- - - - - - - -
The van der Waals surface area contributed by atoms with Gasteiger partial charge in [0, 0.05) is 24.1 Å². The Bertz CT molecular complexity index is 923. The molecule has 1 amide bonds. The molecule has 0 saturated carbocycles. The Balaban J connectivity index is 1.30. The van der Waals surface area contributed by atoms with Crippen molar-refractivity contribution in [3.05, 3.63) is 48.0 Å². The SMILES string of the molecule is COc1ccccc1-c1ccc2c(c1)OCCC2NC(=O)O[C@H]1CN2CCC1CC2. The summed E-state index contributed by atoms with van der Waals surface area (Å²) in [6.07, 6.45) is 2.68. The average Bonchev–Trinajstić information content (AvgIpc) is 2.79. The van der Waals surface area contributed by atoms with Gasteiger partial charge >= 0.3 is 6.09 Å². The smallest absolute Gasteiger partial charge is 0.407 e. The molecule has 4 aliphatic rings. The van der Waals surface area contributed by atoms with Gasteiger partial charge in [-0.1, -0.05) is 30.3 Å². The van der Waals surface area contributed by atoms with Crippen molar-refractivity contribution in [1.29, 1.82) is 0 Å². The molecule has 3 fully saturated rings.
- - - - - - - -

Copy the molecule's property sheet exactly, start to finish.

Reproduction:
The van der Waals surface area contributed by atoms with Gasteiger partial charge in [0, 0.05) is 24.1 Å². The Bertz CT molecular complexity index is 923. The molecule has 1 amide bonds. The molecule has 0 saturated carbocycles. The Balaban J connectivity index is 1.30. The van der Waals surface area contributed by atoms with Crippen molar-refractivity contribution in [3.05, 3.63) is 48.0 Å². The SMILES string of the molecule is COc1ccccc1-c1ccc2c(c1)OCCC2NC(=O)O[C@H]1CN2CCC1CC2. The summed E-state index contributed by atoms with van der Waals surface area (Å²) in [6.07, 6.45) is 2.68. The average Bonchev–Trinajstić information content (AvgIpc) is 2.79. The van der Waals surface area contributed by atoms with Gasteiger partial charge >= 0.3 is 6.09 Å². The smallest absolute Gasteiger partial charge is 0.407 e. The molecule has 4 aliphatic rings. The van der Waals surface area contributed by atoms with Gasteiger partial charge in [-0.1, -0.05) is 30.3 Å². The van der Waals surface area contributed by atoms with Crippen molar-refractivity contribution in [1.29, 1.82) is 0 Å². The molecule has 3 fully saturated rings.